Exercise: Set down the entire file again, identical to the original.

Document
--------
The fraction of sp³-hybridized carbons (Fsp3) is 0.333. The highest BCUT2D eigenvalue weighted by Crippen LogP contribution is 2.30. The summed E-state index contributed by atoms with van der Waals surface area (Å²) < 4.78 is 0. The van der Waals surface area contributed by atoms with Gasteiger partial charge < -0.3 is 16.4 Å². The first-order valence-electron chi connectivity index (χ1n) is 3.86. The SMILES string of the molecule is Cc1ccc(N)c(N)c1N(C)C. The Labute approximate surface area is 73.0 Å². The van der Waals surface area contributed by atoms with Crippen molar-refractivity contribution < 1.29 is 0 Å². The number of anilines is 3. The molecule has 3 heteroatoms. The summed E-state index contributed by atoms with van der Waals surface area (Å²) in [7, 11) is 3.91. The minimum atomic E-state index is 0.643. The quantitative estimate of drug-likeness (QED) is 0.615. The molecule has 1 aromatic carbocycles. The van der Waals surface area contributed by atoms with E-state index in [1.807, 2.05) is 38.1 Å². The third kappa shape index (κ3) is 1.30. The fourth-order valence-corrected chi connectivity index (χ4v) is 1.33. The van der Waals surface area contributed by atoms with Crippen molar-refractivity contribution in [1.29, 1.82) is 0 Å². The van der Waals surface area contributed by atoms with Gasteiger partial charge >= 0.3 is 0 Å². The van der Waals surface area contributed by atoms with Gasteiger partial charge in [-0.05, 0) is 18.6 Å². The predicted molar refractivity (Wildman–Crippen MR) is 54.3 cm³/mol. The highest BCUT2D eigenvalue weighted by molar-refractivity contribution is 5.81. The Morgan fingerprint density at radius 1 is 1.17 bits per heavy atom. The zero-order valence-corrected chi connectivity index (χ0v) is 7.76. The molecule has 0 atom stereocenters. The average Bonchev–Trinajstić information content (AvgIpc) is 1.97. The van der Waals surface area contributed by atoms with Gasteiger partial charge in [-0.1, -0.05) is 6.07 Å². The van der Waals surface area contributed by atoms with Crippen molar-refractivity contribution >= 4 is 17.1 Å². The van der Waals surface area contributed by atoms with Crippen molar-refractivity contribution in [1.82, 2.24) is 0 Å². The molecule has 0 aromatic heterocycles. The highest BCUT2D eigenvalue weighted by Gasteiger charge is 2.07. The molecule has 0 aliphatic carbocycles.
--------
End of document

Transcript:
The fraction of sp³-hybridized carbons (Fsp3) is 0.333. The highest BCUT2D eigenvalue weighted by Crippen LogP contribution is 2.30. The summed E-state index contributed by atoms with van der Waals surface area (Å²) < 4.78 is 0. The van der Waals surface area contributed by atoms with Gasteiger partial charge < -0.3 is 16.4 Å². The first-order valence-electron chi connectivity index (χ1n) is 3.86. The SMILES string of the molecule is Cc1ccc(N)c(N)c1N(C)C. The Labute approximate surface area is 73.0 Å². The van der Waals surface area contributed by atoms with Crippen molar-refractivity contribution < 1.29 is 0 Å². The number of anilines is 3. The molecule has 3 heteroatoms. The summed E-state index contributed by atoms with van der Waals surface area (Å²) in [7, 11) is 3.91. The minimum atomic E-state index is 0.643. The quantitative estimate of drug-likeness (QED) is 0.615. The molecule has 1 aromatic carbocycles. The van der Waals surface area contributed by atoms with E-state index in [1.807, 2.05) is 38.1 Å². The third kappa shape index (κ3) is 1.30. The fourth-order valence-corrected chi connectivity index (χ4v) is 1.33. The van der Waals surface area contributed by atoms with Crippen molar-refractivity contribution in [1.29, 1.82) is 0 Å². The van der Waals surface area contributed by atoms with Gasteiger partial charge >= 0.3 is 0 Å². The van der Waals surface area contributed by atoms with Gasteiger partial charge in [-0.05, 0) is 18.6 Å². The predicted molar refractivity (Wildman–Crippen MR) is 54.3 cm³/mol. The highest BCUT2D eigenvalue weighted by molar-refractivity contribution is 5.81. The Morgan fingerprint density at radius 1 is 1.17 bits per heavy atom. The zero-order valence-corrected chi connectivity index (χ0v) is 7.76. The molecule has 0 atom stereocenters. The average Bonchev–Trinajstić information content (AvgIpc) is 1.97. The van der Waals surface area contributed by atoms with Gasteiger partial charge in [-0.1, -0.05) is 6.07 Å². The van der Waals surface area contributed by atoms with Crippen molar-refractivity contribution >= 4 is 17.1 Å². The van der Waals surface area contributed by atoms with Crippen molar-refractivity contribution in [1.82, 2.24) is 0 Å². The molecule has 0 aromatic heterocycles. The highest BCUT2D eigenvalue weighted by Gasteiger charge is 2.07. The molecule has 0 aliphatic carbocycles.